By Iain Lawrence
The spring of 1955 tests Laurie Valentine’s gifts as a storyteller. After her friend Dickie contracts polio and finds himself confined to an iron lung, Laurie visits him in the hospital . She meets two other kids trapped inside the breathing machines: there’s Carolyn, an obnoxious girl whose family has abandoned her, and Chip, a boy with an enigmatic past. Laurie’s first impulse is to flee from the sickly children, but Dickie begs her to tell them a story. And so Laurie beings her tale of Collosso, a rampaging giant, and Jimmy, a tiny boy whose destiny is to become a slayer of giants.
As Laurie embellishes her tale with gnomes, unicorns, gryphons, and other fanciful creatures, Dickie comes to believe that he is a character in her story. No longer paralyzed, he’s transformed into Khan, a hunter of mythical beasts. Little by little, Carolyn, Chip, and other kids who comes to listen recognize counterparts as well. The story allows them to forget reality and take on active, heroic roles. In fact, Laurie’s tale is so powerful that when she’s prevented from continuing it, Dickie, Carolyn, and Chip take turns as narrators. Each helps bring the story of Collosso and Jimmy to an end–changing the lives of those in the polio ward in startling ways.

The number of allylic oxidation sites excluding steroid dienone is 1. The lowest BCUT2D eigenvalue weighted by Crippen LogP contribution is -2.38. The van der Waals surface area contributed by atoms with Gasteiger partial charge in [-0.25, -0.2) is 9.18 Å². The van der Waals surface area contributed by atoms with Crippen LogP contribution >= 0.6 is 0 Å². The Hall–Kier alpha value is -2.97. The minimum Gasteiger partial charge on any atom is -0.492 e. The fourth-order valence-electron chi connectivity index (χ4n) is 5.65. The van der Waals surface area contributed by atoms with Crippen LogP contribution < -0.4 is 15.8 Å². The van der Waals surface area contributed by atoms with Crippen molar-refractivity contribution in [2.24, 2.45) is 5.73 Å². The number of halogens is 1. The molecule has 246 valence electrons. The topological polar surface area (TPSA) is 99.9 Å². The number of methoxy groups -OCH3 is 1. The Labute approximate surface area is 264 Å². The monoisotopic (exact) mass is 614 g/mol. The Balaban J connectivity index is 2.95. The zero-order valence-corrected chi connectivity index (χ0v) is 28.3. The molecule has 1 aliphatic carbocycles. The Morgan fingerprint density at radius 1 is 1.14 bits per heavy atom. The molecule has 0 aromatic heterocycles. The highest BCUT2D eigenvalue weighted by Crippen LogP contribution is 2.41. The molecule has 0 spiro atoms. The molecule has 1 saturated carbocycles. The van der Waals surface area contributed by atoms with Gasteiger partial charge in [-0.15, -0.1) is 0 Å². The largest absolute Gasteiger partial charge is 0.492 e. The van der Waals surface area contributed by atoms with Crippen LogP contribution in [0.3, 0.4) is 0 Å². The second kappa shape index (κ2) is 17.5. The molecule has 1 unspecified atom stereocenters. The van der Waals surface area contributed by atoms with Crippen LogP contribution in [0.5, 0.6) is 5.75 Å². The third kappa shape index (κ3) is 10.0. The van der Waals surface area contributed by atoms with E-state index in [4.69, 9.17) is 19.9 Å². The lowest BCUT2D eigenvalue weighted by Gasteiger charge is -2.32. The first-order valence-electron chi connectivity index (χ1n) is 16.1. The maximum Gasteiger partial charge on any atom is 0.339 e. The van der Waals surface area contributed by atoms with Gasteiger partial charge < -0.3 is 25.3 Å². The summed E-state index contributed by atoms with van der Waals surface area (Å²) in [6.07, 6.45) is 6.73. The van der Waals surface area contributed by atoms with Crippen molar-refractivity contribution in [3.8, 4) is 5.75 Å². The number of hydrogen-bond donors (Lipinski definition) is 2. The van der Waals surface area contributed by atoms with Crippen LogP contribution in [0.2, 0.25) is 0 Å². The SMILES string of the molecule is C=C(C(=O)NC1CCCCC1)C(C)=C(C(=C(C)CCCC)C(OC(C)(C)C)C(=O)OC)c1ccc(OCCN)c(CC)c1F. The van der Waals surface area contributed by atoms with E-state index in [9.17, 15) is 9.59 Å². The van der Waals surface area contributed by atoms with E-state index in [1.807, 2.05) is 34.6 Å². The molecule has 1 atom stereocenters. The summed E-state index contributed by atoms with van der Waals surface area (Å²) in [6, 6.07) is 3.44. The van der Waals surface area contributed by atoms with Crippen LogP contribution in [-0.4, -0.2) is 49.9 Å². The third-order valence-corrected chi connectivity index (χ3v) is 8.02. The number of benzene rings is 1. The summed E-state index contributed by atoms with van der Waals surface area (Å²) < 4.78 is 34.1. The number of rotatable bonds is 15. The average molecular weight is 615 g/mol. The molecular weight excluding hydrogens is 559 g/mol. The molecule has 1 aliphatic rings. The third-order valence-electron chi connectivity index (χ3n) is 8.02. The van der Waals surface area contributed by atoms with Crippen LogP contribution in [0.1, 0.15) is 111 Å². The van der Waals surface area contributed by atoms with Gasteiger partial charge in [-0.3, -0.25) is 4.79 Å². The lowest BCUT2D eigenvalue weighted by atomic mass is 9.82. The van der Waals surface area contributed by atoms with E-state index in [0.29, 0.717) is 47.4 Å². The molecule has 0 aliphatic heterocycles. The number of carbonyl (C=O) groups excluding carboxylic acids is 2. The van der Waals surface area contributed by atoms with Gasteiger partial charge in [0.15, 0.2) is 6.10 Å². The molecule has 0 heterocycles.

One of the things I like about this book is how it takes a contemporary story line and a fantasy story line and weaves the two together into one story. And when they overlap, you have to wonder, did Laurie’s story really affect their lives or was it all coincidence?
The characters, both in the fantasy world and in the hospital ward, are endearing and fun to go on the story’s adventure with.
The Giant Slayer is a sweet novel with a unique blend of genres and how they are each told.
Cautions: two blasphemy; mild magic